COMMENT: The GOP has seized upon the Fischer/Tropsch process as a means of reducing U.S. dependency on imported fossil fuels. Developed by the I.G. Farben firm and used by the Third Reich to produce fuel, the process was the focal point of the Standard/I.G. Agreement of 1929.
Recently, the process has been used to facilitate the processing of natural gas into high-quality diesel fuel.
Note that the GOP is pushing legislation that would authorize the Pentagon to use environmentally destructive fuel derived from Fischer/Tropsch. The Pentagon, to its great credit, is pushing back!
One wonders what royalties might accrue to GOP-friendly mega-corporations that benefit from Fischer/Tropsch?
EXCERPT: . . . The subsequent vicious Allied fight from Normandy to Germany saw the Nazis largely fueled by a technology that is now being promoted by the Republican Congressional leadership, in collusion with its munificent fiscal campaign energy supporters, as a way to lessen U.S. dependence on energy imports.
At issue is the Fishcher-Tropsch coal liquefaction process, developed by energy-poor Germany in the 1920s and expanded by the Nazi regime. Bent on dominating Europe, Hitler’s war machine suffered from increasing fuel shortages, first in September 1939 when Britain’s Royal Navy clamped a naval blockade on the Baltic, exacerbated in June1941 when the invasion of the USSR ended Soviet energy imports, leaving Germany largely dependent on Romania’s Ploesti oilfields after the failure of Army Group south to capture the Caucasus and Azerbaijan’s rich Caspian resources. FT production became increasingly critical to fueling Hitler’s war machine from then onwards, given Germany’s immense coal reserves.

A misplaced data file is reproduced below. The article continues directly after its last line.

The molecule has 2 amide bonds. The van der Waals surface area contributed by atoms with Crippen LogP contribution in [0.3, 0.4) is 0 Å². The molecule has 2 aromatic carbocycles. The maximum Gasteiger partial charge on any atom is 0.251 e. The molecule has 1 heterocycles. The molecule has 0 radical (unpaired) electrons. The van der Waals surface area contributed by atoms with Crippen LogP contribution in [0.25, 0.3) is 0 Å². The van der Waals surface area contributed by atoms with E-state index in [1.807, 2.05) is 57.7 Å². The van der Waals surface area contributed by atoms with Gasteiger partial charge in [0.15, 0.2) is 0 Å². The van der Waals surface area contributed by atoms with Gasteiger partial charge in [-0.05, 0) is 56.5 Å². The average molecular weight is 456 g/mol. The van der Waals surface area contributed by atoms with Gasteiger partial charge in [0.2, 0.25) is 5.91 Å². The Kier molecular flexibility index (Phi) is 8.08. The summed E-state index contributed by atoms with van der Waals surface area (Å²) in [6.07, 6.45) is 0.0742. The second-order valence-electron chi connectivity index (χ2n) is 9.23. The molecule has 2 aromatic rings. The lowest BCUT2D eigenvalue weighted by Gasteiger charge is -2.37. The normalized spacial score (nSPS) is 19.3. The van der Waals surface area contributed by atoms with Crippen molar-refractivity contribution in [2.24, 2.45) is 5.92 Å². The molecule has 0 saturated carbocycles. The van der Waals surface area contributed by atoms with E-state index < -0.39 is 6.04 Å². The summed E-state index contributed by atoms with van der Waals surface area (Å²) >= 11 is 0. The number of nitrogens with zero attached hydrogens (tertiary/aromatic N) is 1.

By 1944, Germany was producing 124,000 barrels of synthetic fuels daily at 25 FT plants. FT was subsequently commercialized by South Africa’s apartheid regime, beginning in the 1950s through South Africa’s state energy company Suid Afrikaanse Steenkool en Olie (SASOL), founded in 1950, now a private company and the world’s leading proponent of FT. In the early 1980s, as UN sanctions against South Africa began to take effect, two large coal to liquid (CTL) SASOL production facilities were commissioned and now form the single largest and most profitable asset in SASOL’s global portfolio.
If the ideological footprint of Fischer-Tropsch is vile, then its environmental impact is even worse. Quite aside from the ideological concerns, fuel derived from the FT process has a carbon footprint 118 percent greater than that of conventional gasoline.
Nevertheless, on 12 May the House Armed Services Committee voted to eliminate a ban on the military purchasing high carbon non-conventional fuels. In considering the annual National Defense Authorization Act, House Resolution 1540, the committee voted to exempt the Department of Defense from Section 526 of the 2007 Energy Independence and Security Act, which prohibits federal agencies from procuring fuels with higher life-cycle greenhouse gas emissions than conventional fuels, including liquid coal and tar sands oil.
The Pentagon is pushing back against being mandated to use these dirty fuels, backed by the coal industry and its Congressional supporters. On 3 June, Tom Hicks, the Navy’s deputy assistant secretary for energy, testified before a House Energy and Commerce Committee panel against Fischer-Tropsch fuels, stating, “In addition to requiring large new sources of coal, it requires enormous quantities of water, $5 to $10 billion in capital per plant to provide a fuel result that is more than twice as carbon-intensive as petroleum,” promoting instead new generation biofuels made from sources like camelina crops, corn stover and algae. . . .